70k university costs serve as a reminder to save early for a degree

£70k university costs serve as a reminder to save early for a degree

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Published: 06 Aug 2014 Updated: 03 May 2016

Thousands of students will discover whether they have secured a place at their chosen university when A-level results for England and Wales are revealed on 14th August. Degree costs have escalated in recent years, with the National Union of Students estimating that the average expenditure in 2012/13 comprising fees and living costs for a degree in London was £23,521 and £22,189 for the rest of England, meaning the cost of a three year course may exceed £70,000.* Without a pool of savings to offset these costs, graduates could find themselves taking years to eliminate their debts, incurring interest costs in the process at a time when they may be looking to purchase a property or start a family.

Jason Hollands, Managing Director at private client investment and financial planning group Tilney Bestinvest said: “The significant expansion of higher education means the UK is awash with graduates, many of whom will leave higher education with significant debt and will enter a competitive jobs market. It may surprise some that according to statistics from the Department for Business Innovation & Skills, the benefit of a degree is on average worth £200k in earnings over a whole lifetime compared to those of a non-graduate.** In financial terms at least, the case for an “average degree” may not be as compelling as many assume when you consider the associated costs.”

“The key to cracking the costs of financing a future university degree is to start as early as possible. Based on an assumption of achieving a return of 5%, net of charges, each year you would need to invest £203 a month for 18 years to generate approximately £70,000. However, add in an inflation assumption of, say 2% (the Bank of England target), and the required sum is more like £246 per month for 18 years.

“To illustrate the impact of delaying however, if you only start accumulating a savings pot 10 years ahead of the date that the funds are required (when the child is eight) then the annual sum to be saved will need to be around £502 per month per (based on the above return and inflation assumptions). There is of course a good deal of uncertainty in these assumptions, as inflation (particularly in education costs) could be much higher, equally as investments may go down or up you may find markets deliver higher or lower returns than the 5% assumption we have used.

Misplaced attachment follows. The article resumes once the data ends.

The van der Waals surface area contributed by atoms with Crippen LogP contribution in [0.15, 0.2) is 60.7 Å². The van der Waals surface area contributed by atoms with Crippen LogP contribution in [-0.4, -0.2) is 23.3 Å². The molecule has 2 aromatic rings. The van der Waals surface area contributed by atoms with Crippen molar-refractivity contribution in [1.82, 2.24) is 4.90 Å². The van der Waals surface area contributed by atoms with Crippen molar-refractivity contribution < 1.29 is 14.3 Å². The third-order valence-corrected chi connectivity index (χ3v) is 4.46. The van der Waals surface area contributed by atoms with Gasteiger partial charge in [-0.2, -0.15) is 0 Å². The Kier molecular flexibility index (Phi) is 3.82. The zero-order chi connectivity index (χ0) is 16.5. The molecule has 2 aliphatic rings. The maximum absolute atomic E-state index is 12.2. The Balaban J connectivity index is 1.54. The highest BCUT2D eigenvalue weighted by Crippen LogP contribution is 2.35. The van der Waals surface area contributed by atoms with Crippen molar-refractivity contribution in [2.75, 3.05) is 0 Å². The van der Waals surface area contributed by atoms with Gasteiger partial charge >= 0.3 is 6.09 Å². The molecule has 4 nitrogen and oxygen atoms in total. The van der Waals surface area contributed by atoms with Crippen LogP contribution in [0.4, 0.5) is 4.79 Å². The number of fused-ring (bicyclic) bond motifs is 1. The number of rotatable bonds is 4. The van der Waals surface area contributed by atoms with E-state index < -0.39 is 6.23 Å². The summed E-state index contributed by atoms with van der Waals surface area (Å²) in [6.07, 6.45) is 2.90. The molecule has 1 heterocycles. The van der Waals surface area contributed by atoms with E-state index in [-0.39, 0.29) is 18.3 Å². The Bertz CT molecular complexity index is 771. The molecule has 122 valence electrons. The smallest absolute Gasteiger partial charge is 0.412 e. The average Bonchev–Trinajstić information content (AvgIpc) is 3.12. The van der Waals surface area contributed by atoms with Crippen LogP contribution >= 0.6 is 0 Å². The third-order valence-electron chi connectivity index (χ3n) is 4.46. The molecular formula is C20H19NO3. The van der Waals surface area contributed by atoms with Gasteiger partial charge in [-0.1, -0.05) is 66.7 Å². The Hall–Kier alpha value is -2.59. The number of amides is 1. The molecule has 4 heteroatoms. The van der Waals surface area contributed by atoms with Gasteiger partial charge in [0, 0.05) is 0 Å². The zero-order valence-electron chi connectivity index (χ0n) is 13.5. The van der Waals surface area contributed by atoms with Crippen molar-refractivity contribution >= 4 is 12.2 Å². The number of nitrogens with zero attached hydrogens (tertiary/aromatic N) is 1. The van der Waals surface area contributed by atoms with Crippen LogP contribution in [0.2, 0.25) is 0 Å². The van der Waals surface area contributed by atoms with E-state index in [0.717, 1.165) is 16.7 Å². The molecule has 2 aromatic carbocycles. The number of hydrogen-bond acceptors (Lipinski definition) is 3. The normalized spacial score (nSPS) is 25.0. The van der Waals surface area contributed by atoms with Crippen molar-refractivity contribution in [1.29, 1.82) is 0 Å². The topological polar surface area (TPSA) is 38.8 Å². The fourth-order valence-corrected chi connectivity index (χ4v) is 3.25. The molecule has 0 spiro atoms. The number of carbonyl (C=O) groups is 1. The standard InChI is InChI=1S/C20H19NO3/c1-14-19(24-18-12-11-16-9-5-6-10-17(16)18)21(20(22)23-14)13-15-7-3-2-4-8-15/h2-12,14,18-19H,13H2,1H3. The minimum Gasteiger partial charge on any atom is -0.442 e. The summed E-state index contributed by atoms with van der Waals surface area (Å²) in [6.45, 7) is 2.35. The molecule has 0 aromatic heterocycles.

Junior ISAs – A good first port of call

“Your first port of call for building a savings pot could well be a Junior ISA; the Government’s flagship savings scheme for children, launched three years ago. The recent Budget increased the amount parents and guardians can invest in a JISA to £4,000 – that’s a tidy sum but if you are starting to save relatively late in the day, it may not be sufficient in itself and you may need to consider additional savings plans.

“Investing into a JISA can be done either through regular monthly savings or through lump sum investments into an account that can hold cash or stocks and shares (or funds investing in stocks and shares). All returns accumulate free of tax on gains and Income Tax as the value of the Junior ISA builds over time. Although you can’t access the money before the child reaches age 18, at that point full ownership of the account passes to them, enabling them to either withdraw funds or continue with the investments as an adult New ISA.”

“While cash is an eligible investment in a Junior ISA, we think this will be the wrong place to park money for the long term. This is because its real value will slowly be eroded by inflation over time and, of course, savings rates are currently very low.”

Funds suitable for a Junior ISA

Hollands continued: “For those starting early, it makes sense to focus on having a larger exposure to equities as part of a diversified portfolio, which while volatile over the short-term, have greater long-term prospects than cash or bonds. There is a natural tendency to look close to home and invest in the UK stock market, but the world is your oyster, so parents might consider a combination of global developed market and emerging market funds such as Aberdeen World Equity or Lazard Emerging Markets. Alternatively, globally diversified investment trusts have long been popular choices for long-term savings schemes and can offer investors a one-stop shop. Choices here include RIT Capital Partners, Scottish Mortgage IT and Foreign & Colonial Investment Trust.”